8.  Louisa County gets the worst of the August 23rd earthquake and countless significant aftershocks.  After delays, FEMA grants emergency aid.

Field Officer John Haksch reports: On November 4th Virginia Governor Bob McDonnell announced that clip_image002President Obama, supported by the Federal Emergency Management Agency (FEMA), has reversed their previous decision to disqualify Louisa residents and businesses from receiving federal aid following the earthquake that rocked the county on August 23rd. The official request by the governor for assistance was made on September 20th, following thorough, weeks-long investigation by FEMA and both professional volunteers and county staff. Click here for more

7.  Albemarle County Places 29 Master Plan approved.  The Free Enterprise Forum registered its opposition to the plan but it fell on deaf ears

“It is important to note that while we have been an activePlaces29 Bistro Corner participant in the Places29 planning process, the Free Enterprise Forum has been a vocal critic of Places29 for many years.

While some of the concerns we highlighted have been removed, like the Supertax, others remain.  Click here to read more

6. Virginia Department of Transportation (VDOT) proposed “devolution” moving the responsibility secondary roads to localities.

VDOT logoFrom VDOT: Virginia is one of only a few states where state government has maintenance, operational, and construction responsibilities for local roads.

In most states, the state transportation agency assumes these responsibilities for interstate and primary routes while local governments assume them for local roads.

Except in Arlington and Henrico counties, the Virginia Department of Transportation (VDOT) assumes all maintenance, operational, and construction responsibilities on the secondary roads in the commonwealth’s counties.

In 2001, the General Assembly enacted what is commonly known as the “Devolution Statute.” The statute provides that boards of supervisors in any county that wishes to assume responsibility for any portion of the state secondary system of highways within that county’s boundaries may request the Commonwealth Transportation Commissioner enter into and implement an agreement to do so. This is known as “devolution.”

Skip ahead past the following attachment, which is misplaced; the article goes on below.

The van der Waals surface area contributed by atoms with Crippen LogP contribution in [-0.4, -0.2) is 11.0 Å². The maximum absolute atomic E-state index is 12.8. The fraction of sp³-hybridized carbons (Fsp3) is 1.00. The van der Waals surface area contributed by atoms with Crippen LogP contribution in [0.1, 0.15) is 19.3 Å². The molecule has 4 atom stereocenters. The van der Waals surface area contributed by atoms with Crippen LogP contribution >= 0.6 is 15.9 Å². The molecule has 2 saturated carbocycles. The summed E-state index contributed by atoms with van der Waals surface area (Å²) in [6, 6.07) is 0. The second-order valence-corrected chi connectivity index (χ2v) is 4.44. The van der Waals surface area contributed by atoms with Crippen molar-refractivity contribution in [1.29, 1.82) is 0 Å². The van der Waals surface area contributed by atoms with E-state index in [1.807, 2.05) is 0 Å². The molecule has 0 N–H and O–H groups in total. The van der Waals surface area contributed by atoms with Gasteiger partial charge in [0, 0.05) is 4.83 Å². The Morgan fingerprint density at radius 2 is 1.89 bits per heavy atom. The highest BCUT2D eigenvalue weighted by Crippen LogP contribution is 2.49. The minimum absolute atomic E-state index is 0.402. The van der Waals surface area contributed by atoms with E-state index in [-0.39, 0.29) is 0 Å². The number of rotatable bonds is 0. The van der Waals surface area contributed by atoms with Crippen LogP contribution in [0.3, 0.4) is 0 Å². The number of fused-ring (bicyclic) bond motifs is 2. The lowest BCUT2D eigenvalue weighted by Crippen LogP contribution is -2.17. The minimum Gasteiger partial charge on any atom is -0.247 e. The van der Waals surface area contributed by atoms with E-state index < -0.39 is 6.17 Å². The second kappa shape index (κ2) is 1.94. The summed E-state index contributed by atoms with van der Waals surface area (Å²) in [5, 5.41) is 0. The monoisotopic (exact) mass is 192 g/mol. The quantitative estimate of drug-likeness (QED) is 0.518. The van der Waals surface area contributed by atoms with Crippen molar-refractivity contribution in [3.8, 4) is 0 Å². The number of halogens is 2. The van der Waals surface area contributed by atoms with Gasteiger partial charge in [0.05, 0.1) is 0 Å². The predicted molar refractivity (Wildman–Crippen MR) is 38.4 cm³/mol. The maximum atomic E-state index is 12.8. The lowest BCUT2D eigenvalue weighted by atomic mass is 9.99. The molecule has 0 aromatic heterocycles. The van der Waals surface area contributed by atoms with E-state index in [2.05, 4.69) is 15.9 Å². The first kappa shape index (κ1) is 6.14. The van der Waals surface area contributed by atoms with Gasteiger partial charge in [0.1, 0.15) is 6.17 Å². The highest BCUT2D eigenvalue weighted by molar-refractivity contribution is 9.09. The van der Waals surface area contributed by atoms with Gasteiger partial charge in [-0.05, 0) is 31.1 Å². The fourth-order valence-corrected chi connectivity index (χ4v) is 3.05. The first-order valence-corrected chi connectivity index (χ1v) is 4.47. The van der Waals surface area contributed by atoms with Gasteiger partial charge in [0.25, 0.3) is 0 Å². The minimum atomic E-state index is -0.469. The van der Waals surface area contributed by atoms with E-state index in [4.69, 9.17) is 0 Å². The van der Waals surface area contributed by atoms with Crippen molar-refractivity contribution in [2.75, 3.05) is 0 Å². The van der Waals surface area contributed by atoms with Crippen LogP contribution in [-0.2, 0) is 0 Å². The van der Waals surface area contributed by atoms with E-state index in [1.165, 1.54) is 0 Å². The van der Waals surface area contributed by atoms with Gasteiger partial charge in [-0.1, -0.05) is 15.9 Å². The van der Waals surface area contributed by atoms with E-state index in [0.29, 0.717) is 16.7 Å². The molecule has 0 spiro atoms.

VDOT Devolution is a huge issue as we move into the 2012 General Assembly.

5. 1-Community Launch.  The Thomas Jefferson Planning District Commission starts its nearly $1 million dollar, three year 1-Community Comprehensive planning project AKA 36 month Planner Employment Plan.many plans logo

The Free Enterprise Forum blog has raised may concerns with this project:

“On the surface such a planning exercise seems benign, perhaps even appropriate but it’s much more than a simple planning exercise.  This may be the first step in changing the priorities in each localities comprehensive plan.

Without being overly dramatic, the Free Enterprise Forum is concerned the “Many Plans, One Community” has predetermined the result of their three year process as if they were programming the destination on their GPS.” To read more click here

4.  Cville Human Rights Commission Proposed City of Charlottesville opens up consideration of new bureaucracy with significant investigative and enforcement powers under the banner of “Human Rights”

The Free Enterprise Forum weighed in early with significant concerns with the legally duplicative  proposal:

“After reviewing all of the material  readily available on this issue, the Free Enterprise Forum fears that moving forward with the politically appointed Human Rights Commission, based on its current construct and goals, will do more harm than good for City economic opportunities across all demographic cohorts.

While we remain very concerned with human rights, we are equally concerned that unnecessary red tape will push more businesses out of not only Charlottesville but the entire region.

If the region loses economic opportunities  for the fear of over regulation, the region, and the residents of the region, lose.” to read more click here

3.  Meadowcreek Parkway (Albemarle Project) Opens. Albemarle pushes VDOT (and Charlottesville) to open their completed Meadowcreek Parkway Project.  While this will technically occur in 2012, it is a 2011 story.

The Free Enterprise Forum called out this issue in early summer under the headline “High Stakes Poker”